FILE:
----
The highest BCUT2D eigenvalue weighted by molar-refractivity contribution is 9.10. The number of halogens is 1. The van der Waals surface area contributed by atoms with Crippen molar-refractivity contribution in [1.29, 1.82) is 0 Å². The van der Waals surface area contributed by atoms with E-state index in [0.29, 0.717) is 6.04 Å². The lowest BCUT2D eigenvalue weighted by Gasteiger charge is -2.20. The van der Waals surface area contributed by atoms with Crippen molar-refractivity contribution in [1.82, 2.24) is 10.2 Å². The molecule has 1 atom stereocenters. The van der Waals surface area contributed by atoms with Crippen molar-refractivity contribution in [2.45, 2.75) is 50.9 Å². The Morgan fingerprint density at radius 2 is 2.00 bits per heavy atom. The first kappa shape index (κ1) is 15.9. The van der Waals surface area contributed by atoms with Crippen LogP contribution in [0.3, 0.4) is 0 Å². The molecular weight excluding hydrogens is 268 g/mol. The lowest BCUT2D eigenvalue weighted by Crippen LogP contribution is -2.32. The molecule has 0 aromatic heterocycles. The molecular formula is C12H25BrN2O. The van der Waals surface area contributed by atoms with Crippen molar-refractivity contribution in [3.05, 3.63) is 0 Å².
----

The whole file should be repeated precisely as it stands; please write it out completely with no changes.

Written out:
The highest BCUT2D eigenvalue weighted by molar-refractivity contribution is 9.10. The number of halogens is 1. The van der Waals surface area contributed by atoms with Crippen molar-refractivity contribution in [1.29, 1.82) is 0 Å². The van der Waals surface area contributed by atoms with E-state index in [0.29, 0.717) is 6.04 Å². The lowest BCUT2D eigenvalue weighted by Gasteiger charge is -2.20. The van der Waals surface area contributed by atoms with Crippen molar-refractivity contribution in [1.82, 2.24) is 10.2 Å². The molecule has 1 atom stereocenters. The van der Waals surface area contributed by atoms with Crippen molar-refractivity contribution in [2.45, 2.75) is 50.9 Å². The Morgan fingerprint density at radius 2 is 2.00 bits per heavy atom. The first kappa shape index (κ1) is 15.9. The van der Waals surface area contributed by atoms with Crippen LogP contribution in [0.3, 0.4) is 0 Å². The molecular weight excluding hydrogens is 268 g/mol. The lowest BCUT2D eigenvalue weighted by Crippen LogP contribution is -2.32. The molecule has 0 aromatic heterocycles. The molecular formula is C12H25BrN2O. The van der Waals surface area contributed by atoms with Crippen molar-refractivity contribution in [3.05, 3.63) is 0 Å².